15. It’s the Great Pumpkin, Charlie Brown.

Boo-graphy:
After walking away from her career as a business banker to pursue writing full-time, Erica Lucke Dean moved from the hustle and bustle of the big city to a small tourist town in the North Georgia Mountains where she lived in a 90-year-old haunted farmhouse.

Tired of being woken up in the middle of the night by a pesky poltergeist, the author of contemporary young adult, romantic comedy, and paranormal romance moved into a cute little cabin in the woods, where she lives with her husband, her dogs, and the occasional bear. Much like the characters in her books, Ms. Dean is a magnet for disaster, and has been known to trip on air while walking across flat surfaces.

How she’s managed to survive this long is one of life’s great mysteries.

You can find out more about Erica, in addition to her humorous blog posts and disasters, on her website.

Represented by: Cathie Hedrick-Armstrong of The Purcell Agency

Eve Versus the Apocalypse
When everyone she cares about is killed in an alien invasion, college color guard Eve uses her skills with a saber to battle her way through the changing landscape. Faced with monsters of more than one kind, Eve isn’t sure who to trust. After running into a group of survivors, she must decide if a new alliance with the dangerously sexy Archer is worth the risk. His offer of protection is tempting, but if she agrees to join him, her life may not be the only thing on the line.

Eve on Kindle Vella
New episodes drop every Sunday

AUTHOR INTERVIEW: Adam Howe

Meghan: Hey Adam!! Welcome to Meghan’s House of Books and this year’s Halloween Extravaganza. What is your favorite part of Halloween?

Adam: It’s gotta be trick or treating as a kid, right? Except I missed out on that. My fault entirely. The one (and only) time my mum let me go trick or treating around the block of flats where we then lived, I objected when one of our neighbors refused to cough up the candy, saying they “didn’t believe in Halloween.” (This was in Australia.) Well, I wrote the lousy bastards the proverbial “sternly worded letter,” replete with an offensive caricature of my neighbors, and a monster defecating on their heads – my idea of a Halloween ‘trick,’ I guess. They of course forwarded this poison pen letter to my mum, and from that day on I was never allowed to go trick or treating. So I kind of missed out on my Halloween glory years… Wish I still had that picture. Wonder if my mum kept it in the scrapbook?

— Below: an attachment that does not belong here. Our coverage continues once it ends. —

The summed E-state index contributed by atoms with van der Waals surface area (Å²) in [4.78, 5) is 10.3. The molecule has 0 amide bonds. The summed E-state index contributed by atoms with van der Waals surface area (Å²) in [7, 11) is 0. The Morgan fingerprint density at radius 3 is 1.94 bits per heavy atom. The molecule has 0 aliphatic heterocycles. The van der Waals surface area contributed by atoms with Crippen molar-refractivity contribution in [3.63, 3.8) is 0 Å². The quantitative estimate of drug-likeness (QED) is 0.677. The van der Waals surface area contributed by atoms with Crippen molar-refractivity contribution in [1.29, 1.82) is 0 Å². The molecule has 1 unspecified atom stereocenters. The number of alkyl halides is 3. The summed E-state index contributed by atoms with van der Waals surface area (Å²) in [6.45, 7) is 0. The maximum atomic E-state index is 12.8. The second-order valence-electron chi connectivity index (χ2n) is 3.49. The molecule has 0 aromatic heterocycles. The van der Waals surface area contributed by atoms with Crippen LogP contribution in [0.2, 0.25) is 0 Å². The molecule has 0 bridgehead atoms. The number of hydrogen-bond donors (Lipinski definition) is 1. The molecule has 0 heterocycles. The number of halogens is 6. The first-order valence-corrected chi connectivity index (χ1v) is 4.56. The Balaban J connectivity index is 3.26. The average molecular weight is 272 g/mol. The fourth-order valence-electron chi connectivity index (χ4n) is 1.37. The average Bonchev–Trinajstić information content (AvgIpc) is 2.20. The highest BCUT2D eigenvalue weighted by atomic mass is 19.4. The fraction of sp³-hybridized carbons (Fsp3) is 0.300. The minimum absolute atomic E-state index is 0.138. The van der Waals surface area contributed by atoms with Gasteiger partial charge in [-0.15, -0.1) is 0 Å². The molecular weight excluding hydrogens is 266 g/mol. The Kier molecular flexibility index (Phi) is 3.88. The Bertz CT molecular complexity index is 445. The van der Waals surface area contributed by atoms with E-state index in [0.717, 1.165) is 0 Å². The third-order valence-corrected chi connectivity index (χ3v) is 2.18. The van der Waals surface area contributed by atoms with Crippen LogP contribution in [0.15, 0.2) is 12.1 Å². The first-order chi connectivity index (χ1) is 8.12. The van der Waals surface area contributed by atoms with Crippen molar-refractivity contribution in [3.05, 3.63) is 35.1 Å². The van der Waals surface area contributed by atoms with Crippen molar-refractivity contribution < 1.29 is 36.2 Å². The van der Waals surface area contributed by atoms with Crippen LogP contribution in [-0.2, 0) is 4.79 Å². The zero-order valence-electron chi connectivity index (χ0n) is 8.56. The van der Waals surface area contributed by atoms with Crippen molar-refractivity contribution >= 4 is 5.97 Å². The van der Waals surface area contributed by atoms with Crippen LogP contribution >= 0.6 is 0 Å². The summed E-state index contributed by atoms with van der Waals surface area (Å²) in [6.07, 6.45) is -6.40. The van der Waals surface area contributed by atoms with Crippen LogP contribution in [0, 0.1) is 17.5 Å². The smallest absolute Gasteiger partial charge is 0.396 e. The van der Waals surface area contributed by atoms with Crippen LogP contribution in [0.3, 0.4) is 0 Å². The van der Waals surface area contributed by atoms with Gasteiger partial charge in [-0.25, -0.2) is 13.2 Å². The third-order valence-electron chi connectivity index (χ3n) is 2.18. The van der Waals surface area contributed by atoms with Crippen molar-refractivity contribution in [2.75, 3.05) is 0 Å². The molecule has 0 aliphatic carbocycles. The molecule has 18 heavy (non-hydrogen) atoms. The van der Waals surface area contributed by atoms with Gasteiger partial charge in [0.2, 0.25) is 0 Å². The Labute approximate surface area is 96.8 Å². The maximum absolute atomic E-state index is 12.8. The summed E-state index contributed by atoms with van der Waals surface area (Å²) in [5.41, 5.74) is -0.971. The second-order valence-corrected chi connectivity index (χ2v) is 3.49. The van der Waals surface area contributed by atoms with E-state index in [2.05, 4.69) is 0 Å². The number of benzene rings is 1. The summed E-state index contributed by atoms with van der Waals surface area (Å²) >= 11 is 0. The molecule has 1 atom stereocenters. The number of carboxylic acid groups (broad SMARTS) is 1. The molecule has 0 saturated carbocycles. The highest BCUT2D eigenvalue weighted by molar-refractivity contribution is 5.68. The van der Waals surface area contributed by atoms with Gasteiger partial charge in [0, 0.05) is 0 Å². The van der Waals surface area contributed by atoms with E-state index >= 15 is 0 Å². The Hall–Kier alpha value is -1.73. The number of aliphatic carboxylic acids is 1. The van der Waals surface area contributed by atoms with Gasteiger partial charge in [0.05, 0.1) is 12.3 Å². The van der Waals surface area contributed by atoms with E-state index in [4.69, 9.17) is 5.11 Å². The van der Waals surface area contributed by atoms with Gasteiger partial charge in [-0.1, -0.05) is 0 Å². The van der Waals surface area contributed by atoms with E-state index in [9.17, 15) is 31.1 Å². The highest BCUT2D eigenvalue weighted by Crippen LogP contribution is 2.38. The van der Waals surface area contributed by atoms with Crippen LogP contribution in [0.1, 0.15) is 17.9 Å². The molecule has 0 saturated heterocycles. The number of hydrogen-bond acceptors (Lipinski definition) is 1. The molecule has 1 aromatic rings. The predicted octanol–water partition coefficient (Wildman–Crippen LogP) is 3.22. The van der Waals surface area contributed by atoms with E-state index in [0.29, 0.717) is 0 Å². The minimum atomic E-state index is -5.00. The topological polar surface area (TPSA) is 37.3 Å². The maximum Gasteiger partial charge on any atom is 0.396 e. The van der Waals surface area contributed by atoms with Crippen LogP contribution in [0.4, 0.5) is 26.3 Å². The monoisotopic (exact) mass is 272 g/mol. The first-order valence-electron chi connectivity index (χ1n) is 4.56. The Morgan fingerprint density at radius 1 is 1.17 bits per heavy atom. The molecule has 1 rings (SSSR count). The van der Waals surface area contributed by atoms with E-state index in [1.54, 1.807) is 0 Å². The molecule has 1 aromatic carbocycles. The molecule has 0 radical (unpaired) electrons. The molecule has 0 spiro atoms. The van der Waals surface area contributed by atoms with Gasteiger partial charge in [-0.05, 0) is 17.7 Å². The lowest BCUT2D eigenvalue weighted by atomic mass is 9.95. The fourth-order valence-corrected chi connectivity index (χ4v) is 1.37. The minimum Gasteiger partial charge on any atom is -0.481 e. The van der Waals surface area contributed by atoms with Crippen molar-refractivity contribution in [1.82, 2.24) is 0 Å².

Meghan: What is your favorite Halloween tradition?

Adam: We don’t celebrate Halloween in the UK like you guys, at least not in my neck of the woods, I’m sure it differs from place to place. I remember driving through a small village down south a few years ago around Halloween-time, and seeing that every house had a “corn dolly” – a kind of scarecrow figure – posted outside. None of the other villages had ‘em, just this one little place, and I always wondered exactly what that little tradition/ritual was about… kind of spooky thinking back on it.

Meghan: If Halloween is your favorite holiday (or even second favorite holiday), why?

Adam: Oh, I’m far too grouchy to have anything like a “favorite” holiday. I tolerate these things for the sake of the kids. I do enjoy seeing Halloween through my daughter’s eyes, seeing her pluck up the courage to knock on the door of an especially spooky house. Kids really will do about anything for confectionery.

Meghan: What are you superstitious about?

Adam: My superstitions tend to be writing rituals – writing at the same time of the day (crack of dawn) in the same place (for fear of upsetting my writer’s feng shui). I don’t really consider myself superstitious, but I’d probably give serious thought before boarding a #13 plane, so I guess I am susceptible to the ‘classics.’

Meghan: What/Who is your favorite horror monster or villain?

Adam: Always been partial to ole Leatherface and the Sawyer Clan.

Meghan: Which unsolved murder fascinates you the most?

Adam: I’m currently researching an unsolved British murder for what I think may be my next horror novel, the Charles Walton witchcraft murder. It occurred in a sleepy village of a couple hundred people in 1945 (around the time the Allies were firebombing Dresden). An elderly farm laborer named Charles Walton, believed by his neighbors to be involved in witchcraft/folk medicine, was discovered dead in a field, impaled to the ground with a pitchfork, and with crucifixes slashed in his face and chest with a sickle (an ancient way of dispatching “witches”). When the local law couldn’t solve the crime, Scotland Yard sent their best man, the Sherlock Holmes of his day, Robert Fabian, to investigate… and that’s when things got seriously witchy… The case is like a real-like “Sleepy Hollow” or “Wicker Man.” I don’t want to say too much more about it, because like I say I’m currently researching for my next project, but I’d encourage people to check out the Wiki entry for Charles Walton – it’s a fascinating case.